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The Top 3 Tonsil Stone Causes – Plus, Getting Rid of Them Forever!


Tonsil stones wreck lives. Dramatic as that might sound, those little white spots at the back of your throat probably have you shying away from social situations, embarrassed of your bad breath. Just one simple tonsil stone causes anxiety and self consciousness. Though rarely painful, you may feel constantly self conscious about your breath, searching for remedies and trying different medications to get rid of them. Well, you’re not alone. Tonsillitis is extremely common.

Learning about tonsil stone causes will ultimately help in your quest to get back to a normal life.

They are basically a mixture of mucus, bacteria tiny food particles. Each of these ingredients, naturally occurring in the throat, gets caught in little pockets on the surface of the tonsils and mixes together to create the trademark white spots which causes the associated problems.

The top 3 most common causes of tonsil stones are:

Bacteria. Everyone has oral bacteria, it helps in breaking down food and is present in our saliva. Bad bacteria can be banished by practicing good oral hygiene. Brush your teeth frequently, preferably after eating, and use a mouth wash to help keep your bacteria healthy.

Diet. A bad diet has also been attributed to tonsil stone causes. Eating healthy foods is extremely important. It has also been suggested that dairy products may be associated with the development of tonsillitis.

Genetics. Health issues are often genetic, tonsillitis is no exception. If you have a history of tonsillitis in your family, chances are you may also get them. Now, unfortunately there’s not a great deal you can do about that, but if you are unlucky enough to have tonsil stones in your genes, or for any other reason, help is at hand.



Source by Kerry Jarman

Findings suggest the possibility of manipulating gut microbiome to treat disease — ScienceDaily


CagA, a protein produced by the bacterium Helicobacter pylori, can alter the population of microbes living in the fruit fly gut, leading to disease symptoms, according to new research published in PLOS Pathogens by Tiffani Jones and Karen Guillemin of the University of Oregon.

Microbes living in the human gut normally help keep people healthy, but disruptions to this microbial community can promote disease. Infections with specific microbial species can disrupt the gut microbiome, but it is unclear how such disruption occurs and whether it promotes disease.

In the new study, Jones and her colleagues used Drosophila fruit flies to test the effects of infection with H. pylori, which can cause gastric cancer in humans. They hypothesized that a protein associated with H. pylori called CagA disrupts the fruit fly gut microbiome and contributes to disease.

To test their hypothesis, the researchers genetically engineered fruit flies to express the CagA protein in their intestines, without being infected by H. pylori. This allowed them to disentangle the specific effects of CagA from the overall effects of H. pylori infection.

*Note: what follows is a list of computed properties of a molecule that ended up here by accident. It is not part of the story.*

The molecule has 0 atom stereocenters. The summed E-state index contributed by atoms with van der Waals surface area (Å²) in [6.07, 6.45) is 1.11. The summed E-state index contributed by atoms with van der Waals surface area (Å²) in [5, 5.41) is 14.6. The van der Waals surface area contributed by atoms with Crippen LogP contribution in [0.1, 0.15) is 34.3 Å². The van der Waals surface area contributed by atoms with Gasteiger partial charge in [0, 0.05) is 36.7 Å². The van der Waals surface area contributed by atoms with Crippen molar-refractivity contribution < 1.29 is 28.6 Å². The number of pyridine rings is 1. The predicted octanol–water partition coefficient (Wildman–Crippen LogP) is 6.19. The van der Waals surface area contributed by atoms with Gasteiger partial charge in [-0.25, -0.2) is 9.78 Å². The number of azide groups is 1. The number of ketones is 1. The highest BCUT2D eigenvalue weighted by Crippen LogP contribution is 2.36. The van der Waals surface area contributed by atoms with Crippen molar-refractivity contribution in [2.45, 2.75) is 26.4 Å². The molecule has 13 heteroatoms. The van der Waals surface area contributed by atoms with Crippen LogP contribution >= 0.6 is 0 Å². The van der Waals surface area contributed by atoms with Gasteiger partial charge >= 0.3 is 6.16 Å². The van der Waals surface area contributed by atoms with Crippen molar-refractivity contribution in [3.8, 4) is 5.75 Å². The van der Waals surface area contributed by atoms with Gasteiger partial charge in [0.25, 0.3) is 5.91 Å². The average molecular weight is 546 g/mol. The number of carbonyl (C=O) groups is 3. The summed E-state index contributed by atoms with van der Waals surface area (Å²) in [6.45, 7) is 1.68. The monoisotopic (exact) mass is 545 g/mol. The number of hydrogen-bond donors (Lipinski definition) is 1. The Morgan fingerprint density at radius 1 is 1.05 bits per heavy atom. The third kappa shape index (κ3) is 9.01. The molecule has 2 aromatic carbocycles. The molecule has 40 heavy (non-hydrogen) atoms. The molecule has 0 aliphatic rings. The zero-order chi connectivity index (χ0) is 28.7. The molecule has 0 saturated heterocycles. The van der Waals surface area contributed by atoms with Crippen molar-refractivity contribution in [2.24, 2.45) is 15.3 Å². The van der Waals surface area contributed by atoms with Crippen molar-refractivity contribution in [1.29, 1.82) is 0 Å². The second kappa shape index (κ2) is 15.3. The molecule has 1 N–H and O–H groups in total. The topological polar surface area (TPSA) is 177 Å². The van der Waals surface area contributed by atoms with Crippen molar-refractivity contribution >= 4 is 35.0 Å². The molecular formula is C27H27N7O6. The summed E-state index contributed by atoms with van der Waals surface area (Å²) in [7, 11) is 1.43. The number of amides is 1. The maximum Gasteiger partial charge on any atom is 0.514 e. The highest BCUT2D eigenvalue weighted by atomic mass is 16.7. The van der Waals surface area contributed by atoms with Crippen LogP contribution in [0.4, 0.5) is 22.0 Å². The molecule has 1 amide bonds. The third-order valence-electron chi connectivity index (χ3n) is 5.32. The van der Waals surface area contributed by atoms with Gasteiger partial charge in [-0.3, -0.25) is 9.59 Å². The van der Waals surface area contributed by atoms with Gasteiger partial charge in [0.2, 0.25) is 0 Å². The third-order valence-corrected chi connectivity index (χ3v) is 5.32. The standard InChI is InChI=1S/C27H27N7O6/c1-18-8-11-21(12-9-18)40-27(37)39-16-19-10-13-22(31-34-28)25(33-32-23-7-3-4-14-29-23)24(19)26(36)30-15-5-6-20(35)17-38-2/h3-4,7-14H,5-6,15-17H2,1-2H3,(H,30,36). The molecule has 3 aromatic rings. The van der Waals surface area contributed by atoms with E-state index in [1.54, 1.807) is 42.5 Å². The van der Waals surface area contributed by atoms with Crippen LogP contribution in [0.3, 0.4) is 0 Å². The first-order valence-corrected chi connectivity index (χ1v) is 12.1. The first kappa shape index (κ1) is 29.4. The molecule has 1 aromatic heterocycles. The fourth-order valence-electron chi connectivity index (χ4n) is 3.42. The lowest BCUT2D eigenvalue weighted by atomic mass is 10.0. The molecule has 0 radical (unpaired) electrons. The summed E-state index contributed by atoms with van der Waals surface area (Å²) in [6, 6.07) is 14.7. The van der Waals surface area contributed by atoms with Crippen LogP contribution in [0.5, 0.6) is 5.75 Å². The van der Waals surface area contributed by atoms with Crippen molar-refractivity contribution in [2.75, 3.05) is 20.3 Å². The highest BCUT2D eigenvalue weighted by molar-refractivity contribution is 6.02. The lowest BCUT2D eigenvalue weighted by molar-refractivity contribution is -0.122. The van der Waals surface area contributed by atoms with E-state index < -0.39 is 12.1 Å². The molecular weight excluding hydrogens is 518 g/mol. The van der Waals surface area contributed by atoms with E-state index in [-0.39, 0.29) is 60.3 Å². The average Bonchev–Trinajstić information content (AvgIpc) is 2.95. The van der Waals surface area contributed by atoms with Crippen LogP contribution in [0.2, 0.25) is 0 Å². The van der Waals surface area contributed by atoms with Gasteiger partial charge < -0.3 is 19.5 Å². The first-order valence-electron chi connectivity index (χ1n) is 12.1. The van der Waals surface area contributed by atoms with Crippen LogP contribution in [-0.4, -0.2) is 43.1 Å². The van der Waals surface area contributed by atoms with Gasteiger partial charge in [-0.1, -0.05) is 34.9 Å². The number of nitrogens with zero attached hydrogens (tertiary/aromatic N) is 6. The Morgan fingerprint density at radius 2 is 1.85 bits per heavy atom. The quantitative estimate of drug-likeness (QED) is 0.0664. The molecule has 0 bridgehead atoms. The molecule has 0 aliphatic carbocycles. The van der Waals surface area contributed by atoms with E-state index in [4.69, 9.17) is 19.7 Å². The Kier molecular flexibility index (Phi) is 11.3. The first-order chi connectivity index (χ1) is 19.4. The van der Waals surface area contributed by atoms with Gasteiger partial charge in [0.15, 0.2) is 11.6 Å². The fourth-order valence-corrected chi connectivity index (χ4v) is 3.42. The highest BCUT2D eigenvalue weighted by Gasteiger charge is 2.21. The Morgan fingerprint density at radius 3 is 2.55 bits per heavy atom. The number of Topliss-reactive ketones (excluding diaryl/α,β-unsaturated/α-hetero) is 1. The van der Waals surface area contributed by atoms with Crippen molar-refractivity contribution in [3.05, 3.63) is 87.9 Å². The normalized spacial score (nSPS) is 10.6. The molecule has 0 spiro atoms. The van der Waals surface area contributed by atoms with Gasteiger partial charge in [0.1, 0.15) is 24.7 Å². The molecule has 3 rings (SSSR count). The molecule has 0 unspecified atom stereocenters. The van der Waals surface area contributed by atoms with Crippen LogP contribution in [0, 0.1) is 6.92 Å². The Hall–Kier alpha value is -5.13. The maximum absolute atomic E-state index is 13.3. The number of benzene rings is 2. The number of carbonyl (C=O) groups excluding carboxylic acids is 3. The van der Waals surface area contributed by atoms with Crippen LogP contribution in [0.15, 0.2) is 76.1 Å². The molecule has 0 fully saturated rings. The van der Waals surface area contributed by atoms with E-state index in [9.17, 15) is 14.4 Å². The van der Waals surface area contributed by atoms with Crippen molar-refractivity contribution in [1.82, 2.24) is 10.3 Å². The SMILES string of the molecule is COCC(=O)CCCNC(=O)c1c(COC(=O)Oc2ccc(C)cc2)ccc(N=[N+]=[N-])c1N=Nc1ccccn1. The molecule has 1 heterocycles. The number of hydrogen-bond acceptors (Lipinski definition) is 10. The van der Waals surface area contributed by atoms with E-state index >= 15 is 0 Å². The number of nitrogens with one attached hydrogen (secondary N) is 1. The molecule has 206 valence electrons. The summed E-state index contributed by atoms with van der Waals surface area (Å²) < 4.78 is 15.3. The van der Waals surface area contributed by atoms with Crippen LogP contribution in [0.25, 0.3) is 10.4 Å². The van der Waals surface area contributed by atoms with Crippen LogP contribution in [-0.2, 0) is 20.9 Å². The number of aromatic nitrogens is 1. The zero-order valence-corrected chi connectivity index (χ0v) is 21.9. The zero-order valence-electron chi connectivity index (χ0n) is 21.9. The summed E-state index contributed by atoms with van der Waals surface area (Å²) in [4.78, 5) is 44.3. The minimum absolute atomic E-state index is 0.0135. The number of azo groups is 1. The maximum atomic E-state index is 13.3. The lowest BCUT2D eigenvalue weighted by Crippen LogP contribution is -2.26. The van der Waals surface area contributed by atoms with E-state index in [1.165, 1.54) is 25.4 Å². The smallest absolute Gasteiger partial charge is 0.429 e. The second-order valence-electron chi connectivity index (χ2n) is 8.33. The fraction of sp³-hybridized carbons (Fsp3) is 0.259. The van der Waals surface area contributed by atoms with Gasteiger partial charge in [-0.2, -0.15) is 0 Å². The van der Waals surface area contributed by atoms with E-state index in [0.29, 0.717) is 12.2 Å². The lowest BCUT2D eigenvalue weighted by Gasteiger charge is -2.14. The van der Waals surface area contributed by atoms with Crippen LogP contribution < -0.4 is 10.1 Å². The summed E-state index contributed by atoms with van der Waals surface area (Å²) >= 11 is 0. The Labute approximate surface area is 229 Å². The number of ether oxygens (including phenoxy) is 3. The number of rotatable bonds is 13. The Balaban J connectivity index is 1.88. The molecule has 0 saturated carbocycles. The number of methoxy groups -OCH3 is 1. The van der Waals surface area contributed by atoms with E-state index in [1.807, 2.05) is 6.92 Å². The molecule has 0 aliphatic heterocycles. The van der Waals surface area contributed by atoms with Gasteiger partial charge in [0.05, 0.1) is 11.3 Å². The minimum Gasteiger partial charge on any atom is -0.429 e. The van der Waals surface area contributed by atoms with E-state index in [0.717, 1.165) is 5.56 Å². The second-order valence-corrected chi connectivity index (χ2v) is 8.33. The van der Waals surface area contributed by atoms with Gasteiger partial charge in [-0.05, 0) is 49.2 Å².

They found that CagA expression in the fruit fly gut caused excess growth of intestinal cells and promoted immune system responses that are associated with H. pylori infection. However, these symptoms did not occur in CagA-expressing flies that were raised without microbes, suggesting the importance of the gut microbiome.

Indeed, further investigation revealed that CagA expression was associated with a disrupted gut microbiome in the flies. Exposure to the CagA-expressing flies caused the same microbiome disruptions in normal flies, which was sufficient to cause the same symptoms of excess cell growth and immune response seen in the genetically altered flies.

Overall, these findings show that CagA can indirectly cause disease symptoms by altering the gut microbiome. This raises the possibility that the harmful effects of infection with H. pylori — and other microbes that may function similarly — could be mitigated by manipulating the balance of microbes in the gut.

“Our work demonstrates for the first time that a bacterial virulence factor like CagA can alter commensal microbial communities to cause disease,” the author explain. “This work also reveals that commensal microbial communities may participate in the progression of H. pylori mediated gastric cancer.”

Story Source:
Materials provided by PLOS. Note: Content may be edited for style and length.



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A day dedicated to research


Springer Nature organizes the first Research Day in Rome at La Sapienza University

This guest blog comes from Nick Barber, Library Director, Southern Europe, Springer 

 

On Oct 3 2017 Springer Nature held the first “Research Day” in coordination with La Sapienza University Library System in Rome and in collaboration with CARE.